Hashicorp Vault on Windows with Powershell

In this blog we are going to talk about Hashicorp Vault. Hashicorp Vault is an open-source secrets management platform that provides full lifecycle management of static and dynamic secrets in your environment. In this blog I’ll tell you about installing, config and managing secrets in Hashicorp Vault on Windows. The Hashicorp Vault is a way to store and manage the lifecycle of secrets within your organization. Vault is working through an API. Every command is going to go through that API and then interact with Vault. To get access to the Vault there are different types of authentication methods. You can use tokens, username/password, Active Directory credentials etc. Through groups and policies you are able to control the access of the secrets. All actions are logged in the Vault and can be exported.

The vault is sealed by using the Shamir encryption method. Instead of 1 master key you need multiple keys to unseal the Vault. Through this way you can give multiple persons 1 key. When the Vault must be unsealed these persons need each other to unseal the Vault.

There are of course other products. Think about Azure Key Vault and AWS Key Management Services but these are cloud products. If you want to manage your credentials locally Hashicorp Vault is a great choice.

Installing Vault on Windows.

Vault is a single executable binary that’s compiled from Go, so it’s not a particularly complicated setup.

  • If you already have Chocolatey (Windows Package Manager) installed on Windows, you can simply run “choco install vault”. Chocolatey will download Vault, install it and put it in an executable path for you.
    Install Chocolatey and Vault:
  • You can download it yourself from the Hashicorp website ( https://releases.hashicorp.com/vault/ ), unzip and save the Vault in an executable path.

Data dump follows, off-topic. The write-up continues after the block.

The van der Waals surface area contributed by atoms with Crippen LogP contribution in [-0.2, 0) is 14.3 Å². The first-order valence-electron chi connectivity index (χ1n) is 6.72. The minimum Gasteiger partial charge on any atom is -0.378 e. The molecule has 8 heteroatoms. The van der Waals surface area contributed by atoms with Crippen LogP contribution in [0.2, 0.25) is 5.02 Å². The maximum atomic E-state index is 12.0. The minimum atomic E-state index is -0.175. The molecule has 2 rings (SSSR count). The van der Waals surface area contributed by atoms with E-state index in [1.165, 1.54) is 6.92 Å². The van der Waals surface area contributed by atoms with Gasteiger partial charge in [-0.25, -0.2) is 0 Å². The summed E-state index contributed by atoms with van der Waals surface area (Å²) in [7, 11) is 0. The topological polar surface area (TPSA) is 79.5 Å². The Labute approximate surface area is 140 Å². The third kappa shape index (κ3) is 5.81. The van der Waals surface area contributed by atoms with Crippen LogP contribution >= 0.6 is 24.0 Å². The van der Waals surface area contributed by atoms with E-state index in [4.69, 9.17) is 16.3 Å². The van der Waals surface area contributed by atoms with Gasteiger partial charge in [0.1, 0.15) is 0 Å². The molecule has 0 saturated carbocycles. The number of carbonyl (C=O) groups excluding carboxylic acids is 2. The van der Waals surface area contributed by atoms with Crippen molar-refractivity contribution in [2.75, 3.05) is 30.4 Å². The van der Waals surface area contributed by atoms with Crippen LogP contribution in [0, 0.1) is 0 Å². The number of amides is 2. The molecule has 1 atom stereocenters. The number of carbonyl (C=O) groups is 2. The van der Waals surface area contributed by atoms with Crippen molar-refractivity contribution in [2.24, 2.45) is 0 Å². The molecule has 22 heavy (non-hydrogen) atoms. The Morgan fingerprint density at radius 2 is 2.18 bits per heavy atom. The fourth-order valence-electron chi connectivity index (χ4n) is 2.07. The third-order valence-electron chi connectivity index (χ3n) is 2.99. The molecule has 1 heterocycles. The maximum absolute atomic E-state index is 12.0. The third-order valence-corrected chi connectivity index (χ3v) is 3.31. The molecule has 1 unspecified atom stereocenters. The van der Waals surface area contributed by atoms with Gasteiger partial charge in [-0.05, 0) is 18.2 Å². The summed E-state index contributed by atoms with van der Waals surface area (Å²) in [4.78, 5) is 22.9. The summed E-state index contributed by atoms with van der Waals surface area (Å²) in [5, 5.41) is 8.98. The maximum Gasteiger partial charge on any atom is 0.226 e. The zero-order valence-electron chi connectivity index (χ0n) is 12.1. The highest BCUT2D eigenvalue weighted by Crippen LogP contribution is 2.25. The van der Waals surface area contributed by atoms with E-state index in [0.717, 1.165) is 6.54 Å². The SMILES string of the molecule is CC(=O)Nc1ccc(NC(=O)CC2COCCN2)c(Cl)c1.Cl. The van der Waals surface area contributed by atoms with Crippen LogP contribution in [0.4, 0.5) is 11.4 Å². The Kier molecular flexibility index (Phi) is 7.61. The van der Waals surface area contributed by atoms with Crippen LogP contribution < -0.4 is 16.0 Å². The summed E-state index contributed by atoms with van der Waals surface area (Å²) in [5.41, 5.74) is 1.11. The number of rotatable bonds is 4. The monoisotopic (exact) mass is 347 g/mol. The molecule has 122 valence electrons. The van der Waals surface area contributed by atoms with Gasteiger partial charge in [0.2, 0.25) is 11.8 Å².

• You can use the Install-Vault cmdlet from the PSVault module.

In this blog we will use the PSVault module. This module contains multiple cmdlets. The Install-Vault cmdlet from this module will do the work for you. I will explain everything step by step.

Before we are able to start using Install-Vault, you will have to download the module PSVault. The PSvault module can be downloaded from my github page: https://github.com/D2CIT/Hashicorp-Vault

You can download it as a zip-file or you could clone it via GIT.
git clone https://github.com/D2CIT/Hashicorp-Vault.git
Unzip or copy the PSVault folder to “C:\Program Files\WindowsPowerShell\Modules”

Run the Import-Module cmdlet to import the module. See Below.

The module is downloaded, imported and ready for use. With the command “get-command” you can see which cmdlets are available in this module.

Install-vault will do the following actions

  • Check internet Access
    • download Vault from the Hashicorp website if internet connection is successful
    • use the “-vaultzip” parameter with the fullpath to the download zip. You can use this option if you don’t have an internet connection.
  • Create a directory structure for Vault
  • Add the path of the vault.exe to the environment path
  • Create the config.hcl with the default settings for Vault
  • Create a scheduled task for running the Vault. Vault will start through this task when the system starts. The task will run under the system account
  • Start the scheduled task to start Vault.

Let’s run the command Install-Vault as shown below. We will install Vault version 1.1.0 (March 2019) in the “c:\program files” folder.

If we check the folder “c:\program files”, you will see that the folder Hashicorp is created with the subfolder Vault.

The subfolder Vault contains the file config.hcl with the vault settings, the start-vault.ps1 for starting Vault manually and the Vault binary Vault.exe .

The config.hcl contains config setting for Vault .

  • The path to the storage folder,
  • The listener port ,
  • The API-address,
  • UI is on true, for using the user interface via the browser
  • Disable_mlock for protecting against dumping the memory

The subfolders of .\Vault are :

  • config folder : created for config files. Like policy etc.
  • data folder : the Vault data files
  • log folder : created for the audit logs

The data folder contains the data of Vault. All files are encrypted. Do not change anything in this folder .

Start Vault

Let’s start Vault for the first time. We will run the command start-Vault. This cmdlet will create (if not exists) a scheduled task with the following settings :

  • Name : Hashicorp Vault